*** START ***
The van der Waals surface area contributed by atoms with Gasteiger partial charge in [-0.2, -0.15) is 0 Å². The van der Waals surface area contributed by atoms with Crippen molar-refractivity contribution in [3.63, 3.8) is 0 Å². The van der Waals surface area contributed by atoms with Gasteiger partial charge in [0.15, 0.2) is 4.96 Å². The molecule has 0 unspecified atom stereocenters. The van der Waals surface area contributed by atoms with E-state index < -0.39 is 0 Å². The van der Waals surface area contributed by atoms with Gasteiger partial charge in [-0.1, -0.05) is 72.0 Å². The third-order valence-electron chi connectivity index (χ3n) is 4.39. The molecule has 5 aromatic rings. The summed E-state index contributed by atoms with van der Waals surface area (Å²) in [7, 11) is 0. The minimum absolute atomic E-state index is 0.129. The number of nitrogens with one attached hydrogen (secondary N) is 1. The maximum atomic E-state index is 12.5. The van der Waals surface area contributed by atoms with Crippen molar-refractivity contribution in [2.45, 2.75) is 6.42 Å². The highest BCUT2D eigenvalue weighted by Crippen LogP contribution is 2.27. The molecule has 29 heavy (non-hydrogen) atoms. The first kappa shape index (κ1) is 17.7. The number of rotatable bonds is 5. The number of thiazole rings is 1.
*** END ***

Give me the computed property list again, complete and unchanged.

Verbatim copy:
The van der Waals surface area contributed by atoms with Gasteiger partial charge in [-0.2, -0.15) is 0 Å². The van der Waals surface area contributed by atoms with Crippen molar-refractivity contribution in [3.63, 3.8) is 0 Å². The van der Waals surface area contributed by atoms with Gasteiger partial charge in [0.15, 0.2) is 4.96 Å². The molecule has 0 unspecified atom stereocenters. The van der Waals surface area contributed by atoms with E-state index < -0.39 is 0 Å². The van der Waals surface area contributed by atoms with Gasteiger partial charge in [-0.1, -0.05) is 72.0 Å². The third-order valence-electron chi connectivity index (χ3n) is 4.39. The molecule has 5 aromatic rings. The summed E-state index contributed by atoms with van der Waals surface area (Å²) in [7, 11) is 0. The minimum absolute atomic E-state index is 0.129. The number of nitrogens with one attached hydrogen (secondary N) is 1. The maximum atomic E-state index is 12.5. The van der Waals surface area contributed by atoms with Crippen molar-refractivity contribution in [2.45, 2.75) is 6.42 Å². The highest BCUT2D eigenvalue weighted by Crippen LogP contribution is 2.27. The molecule has 29 heavy (non-hydrogen) atoms. The first kappa shape index (κ1) is 17.7. The number of rotatable bonds is 5. The number of thiazole rings is 1.